Smooth Shading 'Gotcha's in OpenGL

OpenGL supports smooth shading in which the colour or surface normal of each vertex of a polygon may be specified independantly and OpenGL will blend between them.

Unfortunately, there are a number of things that can go wrong (or which are wrong-by-design) that can cause smooth shaded polygons to look bad.

There was a long thread about this on the OpenGL-Gamedev list - here is my summary of the things that could potentially go wrong:

  1. Lighting only at vertices causes problems if your polygons are not tiny because OpenGL presumes rate of change of lighting across the polygon to be constant.

  2. Lighting only at vertices if lighting comes after clipping (which it shouldn't) would screw up because interpolating normals is not the same as interpolating light intensities. (We don't know for sure if anyone does this - but it might be a tempting optimisation).

  3. If colours are not a linear function of space (which they won't be with OpenGL lighting) then quads and polygons will shade differently depending on how OpenGL splits them into triangles.

  4. Even if OpenGL splits quads into triangles consistently when the quad is utterly on-screen, it might not do so when the quad is being clipped if triangulation happens after clipping.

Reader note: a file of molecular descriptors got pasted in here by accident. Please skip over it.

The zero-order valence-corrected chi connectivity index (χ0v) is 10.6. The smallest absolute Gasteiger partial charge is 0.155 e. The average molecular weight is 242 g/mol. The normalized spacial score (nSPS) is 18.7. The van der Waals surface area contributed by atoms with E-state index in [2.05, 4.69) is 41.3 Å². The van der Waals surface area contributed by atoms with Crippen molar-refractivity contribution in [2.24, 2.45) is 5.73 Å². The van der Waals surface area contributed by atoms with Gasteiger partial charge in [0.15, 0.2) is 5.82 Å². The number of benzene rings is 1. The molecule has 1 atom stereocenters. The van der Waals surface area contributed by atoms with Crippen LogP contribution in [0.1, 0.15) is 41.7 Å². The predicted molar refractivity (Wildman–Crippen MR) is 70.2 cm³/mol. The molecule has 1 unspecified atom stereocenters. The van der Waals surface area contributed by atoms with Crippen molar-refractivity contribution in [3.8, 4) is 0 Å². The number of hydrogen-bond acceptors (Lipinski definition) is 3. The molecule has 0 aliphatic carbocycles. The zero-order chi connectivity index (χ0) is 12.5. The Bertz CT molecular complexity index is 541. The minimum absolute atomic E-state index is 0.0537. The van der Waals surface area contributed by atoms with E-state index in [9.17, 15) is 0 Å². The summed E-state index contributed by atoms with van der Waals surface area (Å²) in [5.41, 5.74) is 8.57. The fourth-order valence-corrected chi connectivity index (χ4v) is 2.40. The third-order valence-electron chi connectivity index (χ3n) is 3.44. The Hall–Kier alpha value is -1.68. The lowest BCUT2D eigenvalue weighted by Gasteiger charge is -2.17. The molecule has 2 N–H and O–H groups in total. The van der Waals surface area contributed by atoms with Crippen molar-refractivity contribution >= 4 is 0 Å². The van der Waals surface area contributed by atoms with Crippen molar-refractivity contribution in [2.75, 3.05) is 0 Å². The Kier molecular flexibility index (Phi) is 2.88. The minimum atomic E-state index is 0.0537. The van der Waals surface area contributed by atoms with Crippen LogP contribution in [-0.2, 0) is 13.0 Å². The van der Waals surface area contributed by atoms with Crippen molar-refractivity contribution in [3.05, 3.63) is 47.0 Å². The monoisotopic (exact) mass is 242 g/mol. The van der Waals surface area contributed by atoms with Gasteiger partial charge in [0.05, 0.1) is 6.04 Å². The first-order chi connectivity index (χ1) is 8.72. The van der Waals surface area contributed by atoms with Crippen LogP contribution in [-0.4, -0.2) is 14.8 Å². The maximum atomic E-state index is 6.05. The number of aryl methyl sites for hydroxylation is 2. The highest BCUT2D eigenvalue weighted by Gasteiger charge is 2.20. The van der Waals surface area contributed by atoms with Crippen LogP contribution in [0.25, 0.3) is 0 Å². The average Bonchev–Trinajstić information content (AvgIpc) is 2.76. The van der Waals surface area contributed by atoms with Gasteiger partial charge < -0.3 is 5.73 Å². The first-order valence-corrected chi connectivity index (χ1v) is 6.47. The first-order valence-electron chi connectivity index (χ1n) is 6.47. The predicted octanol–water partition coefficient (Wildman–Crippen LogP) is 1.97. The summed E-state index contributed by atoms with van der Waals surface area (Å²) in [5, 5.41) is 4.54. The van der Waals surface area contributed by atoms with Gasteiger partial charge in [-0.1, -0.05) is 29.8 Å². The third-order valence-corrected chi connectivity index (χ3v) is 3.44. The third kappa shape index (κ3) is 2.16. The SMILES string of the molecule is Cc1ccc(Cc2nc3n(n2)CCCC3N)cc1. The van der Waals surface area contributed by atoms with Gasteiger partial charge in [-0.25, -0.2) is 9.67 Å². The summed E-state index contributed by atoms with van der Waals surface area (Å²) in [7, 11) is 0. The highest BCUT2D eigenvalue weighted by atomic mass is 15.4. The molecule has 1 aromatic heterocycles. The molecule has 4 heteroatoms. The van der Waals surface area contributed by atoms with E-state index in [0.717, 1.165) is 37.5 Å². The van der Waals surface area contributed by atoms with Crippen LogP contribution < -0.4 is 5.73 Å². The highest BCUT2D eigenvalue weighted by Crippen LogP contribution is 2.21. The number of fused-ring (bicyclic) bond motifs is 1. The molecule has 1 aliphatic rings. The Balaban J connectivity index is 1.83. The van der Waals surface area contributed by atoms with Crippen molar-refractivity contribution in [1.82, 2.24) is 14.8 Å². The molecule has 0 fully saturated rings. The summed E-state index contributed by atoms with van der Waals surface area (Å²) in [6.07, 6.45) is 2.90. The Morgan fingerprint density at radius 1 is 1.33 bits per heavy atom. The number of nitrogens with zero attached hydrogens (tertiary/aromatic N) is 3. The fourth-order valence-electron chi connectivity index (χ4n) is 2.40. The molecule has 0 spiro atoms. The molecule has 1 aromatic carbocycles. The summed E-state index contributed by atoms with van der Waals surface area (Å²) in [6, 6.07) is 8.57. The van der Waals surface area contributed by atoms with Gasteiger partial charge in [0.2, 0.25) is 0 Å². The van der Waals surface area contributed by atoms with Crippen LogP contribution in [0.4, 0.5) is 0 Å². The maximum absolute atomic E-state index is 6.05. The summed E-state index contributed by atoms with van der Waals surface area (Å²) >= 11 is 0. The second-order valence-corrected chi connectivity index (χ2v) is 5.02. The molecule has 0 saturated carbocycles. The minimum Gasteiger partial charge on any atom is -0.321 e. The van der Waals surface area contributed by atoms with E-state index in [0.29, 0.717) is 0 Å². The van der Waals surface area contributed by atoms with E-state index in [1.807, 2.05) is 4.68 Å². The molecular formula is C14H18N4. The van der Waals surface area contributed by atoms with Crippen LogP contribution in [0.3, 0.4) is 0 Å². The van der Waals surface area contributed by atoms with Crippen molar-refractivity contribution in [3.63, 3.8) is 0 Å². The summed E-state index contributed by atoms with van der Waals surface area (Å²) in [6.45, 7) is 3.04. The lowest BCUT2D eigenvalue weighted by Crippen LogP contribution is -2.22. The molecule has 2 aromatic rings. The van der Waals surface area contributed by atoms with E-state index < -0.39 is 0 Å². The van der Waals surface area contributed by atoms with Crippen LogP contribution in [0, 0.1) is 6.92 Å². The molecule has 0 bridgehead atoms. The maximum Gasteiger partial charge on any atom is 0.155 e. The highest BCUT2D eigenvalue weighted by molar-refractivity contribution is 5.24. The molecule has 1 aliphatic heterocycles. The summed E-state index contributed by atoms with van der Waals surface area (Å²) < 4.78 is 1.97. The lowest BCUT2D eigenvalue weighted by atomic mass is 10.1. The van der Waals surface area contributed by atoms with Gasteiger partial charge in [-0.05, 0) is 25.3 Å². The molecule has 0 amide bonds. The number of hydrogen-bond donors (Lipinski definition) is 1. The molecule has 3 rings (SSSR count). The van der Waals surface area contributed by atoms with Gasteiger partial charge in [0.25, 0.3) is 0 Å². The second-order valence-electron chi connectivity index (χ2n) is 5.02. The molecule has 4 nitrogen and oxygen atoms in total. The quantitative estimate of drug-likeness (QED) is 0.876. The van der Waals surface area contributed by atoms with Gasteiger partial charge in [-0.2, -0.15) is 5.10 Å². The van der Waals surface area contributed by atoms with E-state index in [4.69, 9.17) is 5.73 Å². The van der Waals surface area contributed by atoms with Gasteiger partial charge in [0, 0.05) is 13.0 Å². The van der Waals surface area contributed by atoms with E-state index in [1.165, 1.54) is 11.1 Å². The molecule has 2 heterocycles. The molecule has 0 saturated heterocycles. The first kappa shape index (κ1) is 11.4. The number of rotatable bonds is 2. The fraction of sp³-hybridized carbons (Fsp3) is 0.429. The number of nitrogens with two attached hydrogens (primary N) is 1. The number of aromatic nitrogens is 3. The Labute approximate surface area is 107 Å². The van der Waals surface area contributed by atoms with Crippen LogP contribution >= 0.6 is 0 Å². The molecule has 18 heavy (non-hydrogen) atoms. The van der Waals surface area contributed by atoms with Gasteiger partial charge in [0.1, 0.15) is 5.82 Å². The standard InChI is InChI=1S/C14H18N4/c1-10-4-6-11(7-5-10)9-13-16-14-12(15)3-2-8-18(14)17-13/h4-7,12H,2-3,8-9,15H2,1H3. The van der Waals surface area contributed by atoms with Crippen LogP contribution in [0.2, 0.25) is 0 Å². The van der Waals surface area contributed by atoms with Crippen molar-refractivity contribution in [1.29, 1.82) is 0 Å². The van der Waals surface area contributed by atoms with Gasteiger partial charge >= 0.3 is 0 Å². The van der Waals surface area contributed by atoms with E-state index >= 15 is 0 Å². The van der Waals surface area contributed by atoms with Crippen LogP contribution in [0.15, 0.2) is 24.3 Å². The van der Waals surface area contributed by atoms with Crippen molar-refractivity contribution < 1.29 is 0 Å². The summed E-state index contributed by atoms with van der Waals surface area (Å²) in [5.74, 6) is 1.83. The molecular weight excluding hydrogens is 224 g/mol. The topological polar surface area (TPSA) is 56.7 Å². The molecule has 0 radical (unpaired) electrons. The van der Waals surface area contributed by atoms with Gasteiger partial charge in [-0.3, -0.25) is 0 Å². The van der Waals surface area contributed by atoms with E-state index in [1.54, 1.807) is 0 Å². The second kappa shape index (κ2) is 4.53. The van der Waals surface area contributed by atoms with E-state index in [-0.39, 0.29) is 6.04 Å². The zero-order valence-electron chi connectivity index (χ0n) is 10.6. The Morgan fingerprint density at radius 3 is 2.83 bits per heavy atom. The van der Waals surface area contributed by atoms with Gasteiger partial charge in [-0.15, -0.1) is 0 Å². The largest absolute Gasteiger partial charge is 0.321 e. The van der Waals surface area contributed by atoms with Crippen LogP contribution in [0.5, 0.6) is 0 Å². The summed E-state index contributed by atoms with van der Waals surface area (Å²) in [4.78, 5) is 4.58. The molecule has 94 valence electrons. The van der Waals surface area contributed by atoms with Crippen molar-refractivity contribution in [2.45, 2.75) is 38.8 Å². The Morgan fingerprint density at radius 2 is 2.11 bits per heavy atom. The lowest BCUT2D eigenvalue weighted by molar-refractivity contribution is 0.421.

5. If the triangle is clipped then if the clipping is perspective correct (which it usually is) and the shading is not (and it often isn't) then triangles will change colour as they clip.

  6. Hypothetically (although we don't know of an implementation that does this) if the clipping *isn't* perspective correct but the shading *is* then you'd have the inverse problem to (4) and a very similar result.

  7. Even if you have only triangles at the outset, then a triangle that has one vertex off-screen is clipped to a quad which is then triangulated. If your implementation deliberately does non-perspective correct clipping in order to match non-perspective correct shading - THEN...(deep breath) that triangulation of the clipped quad will have colours are not a linear function of space. The result will therefore be different if GL suddenly chooses to split the resulting quad a different way.

  8. If the shading is not perspective correct then as the polygon rotates from face-on towards edge-on, you'll get more colour shifts.

  9. (and I saw this one not too long ago)...if this is a typical demo/test case with a white triangle on a black background - and if you have a cheap and nasty monitor (or *ESPECIALLY* a TV-video-output), then filling the screen with white pixels causes the CRT beam voltage to drop causing a general dimming of the scene.

  10. Since most boards don't have gamma-correction circuitry, and even those that do are often not set up appropriately, shading on a polygon will often be non-linear.

  11. It has also been speculated that under some extreme conditions, roundoff error during clipping could result in some rather nasty colour shifts.

What to do about them?

Many of these problems can be avoided by never using GL_QUADS, GL_QUADSTRIP or GL_POLYGON.

Others are utterly unavoidable.

Try not to lose any sleep over them - OK?